Asako Shimazaki, U.S. president of Muij explained that despite operating 760 stores worldwide, the retailer has a “human-centered” approach. Shimazaki said, “Muji has a clear message that’s simple, practical and affordable. There are no complicated user instructions. When we eliminate unnecessary functions, products become easy and functional to use.”
Shimazaki said Muji caters customer needs with “good products, good environments and good content.
“Muji means no-brand quality goods,” she said. In other words, the company believes that the materials and construction of a product should speak louder than the label.
Muji was launched 36 years ago, selling household goods, apparel and food. The company’s key tenets include “low prices, simple and minimal,” she said.
When Muji bowed in 1980 it offered only 40 products. Today, it sells 7,000 items, Shimazaki said. In addition to the categories such as skin care for men and women and all skin types, luggage, stationary, electronics, storage, furniture, Muji even sells houses, although not in the U.S.
Shimazaki extolled the virtues of the brand’s products, which are based on “universal design and multi-function design.
“With multifunction products, the customer decides how they want to use them,” Shimazaki said. An example of a multifunction product is a bed that can also be used as a sofa.
Another core philosophy of Muji is creating engaging retail environment. A profusion of green plants enhances Muji’s unit on Fifth Avenue in Manhattan. “We built a scale model of Tokyo using 1,000 Muji products for the store’s window,” Shimazaki said.
Customization adds to the appeal of a store.
“At the Fifth Avenue store, you can buy your own individual things there,” she said. “You can create your favorite aroma blends on site. There’s a station where customers can individualize and personalize many of our clothing items with embroidery. It allows the customer to take part in creating a product and is a way Muji distinguishes itself from other retailers.”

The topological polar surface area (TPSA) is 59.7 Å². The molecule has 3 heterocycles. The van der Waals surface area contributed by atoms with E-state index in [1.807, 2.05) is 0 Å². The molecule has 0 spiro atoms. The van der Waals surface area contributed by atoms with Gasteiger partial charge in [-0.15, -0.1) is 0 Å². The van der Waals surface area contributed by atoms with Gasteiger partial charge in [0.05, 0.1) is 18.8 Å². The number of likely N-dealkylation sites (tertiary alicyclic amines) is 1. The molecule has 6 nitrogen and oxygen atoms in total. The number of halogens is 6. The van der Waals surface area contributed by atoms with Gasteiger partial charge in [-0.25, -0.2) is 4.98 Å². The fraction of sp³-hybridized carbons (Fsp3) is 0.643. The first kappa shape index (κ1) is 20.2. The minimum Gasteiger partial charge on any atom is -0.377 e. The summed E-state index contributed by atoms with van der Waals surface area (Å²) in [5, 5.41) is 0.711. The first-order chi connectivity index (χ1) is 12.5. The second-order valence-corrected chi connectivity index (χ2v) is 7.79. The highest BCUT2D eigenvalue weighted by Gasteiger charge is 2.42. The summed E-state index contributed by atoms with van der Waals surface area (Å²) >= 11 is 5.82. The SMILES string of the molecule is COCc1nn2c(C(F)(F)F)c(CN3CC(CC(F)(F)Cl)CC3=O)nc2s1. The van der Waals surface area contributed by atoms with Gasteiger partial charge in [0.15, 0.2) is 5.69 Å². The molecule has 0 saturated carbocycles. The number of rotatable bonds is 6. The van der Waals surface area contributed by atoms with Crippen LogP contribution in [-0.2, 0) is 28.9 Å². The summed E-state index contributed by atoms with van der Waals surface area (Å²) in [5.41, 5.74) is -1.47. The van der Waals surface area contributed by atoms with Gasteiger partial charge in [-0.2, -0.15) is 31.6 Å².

The stamp station is another a “unique opportunity to personalize a purchase,” Shimazaki said, adding that the station appeals to children and adults.
Bestsellers are the same around the world and include the Body Fit Cushion, rice cooker, which has a user-friendly shape, multifunctional boxes and fragrance diffusers.
Muji holds events to educated consumers on “the thought behind the design of every product,” Shimazaki said. Found Muji exhibitions are designed to help “customers learn where our products originate from, their city and their story.”
Muji opened its first store in a shopping center at Garden State Plaza in Paramus, N.J. “New Jersey is a really important market for us,” Shimazaki said, adding that there are advertisements for the store inside the mall.
Muji has a less is more attitude toward advertising. “We have a clear message that [Muji] is simple, practical and affordable,” Shimazaki said. “We don’t spend a large portion of our budget on advertising. We want the shopping experience and word of mouth to increase our customer base.”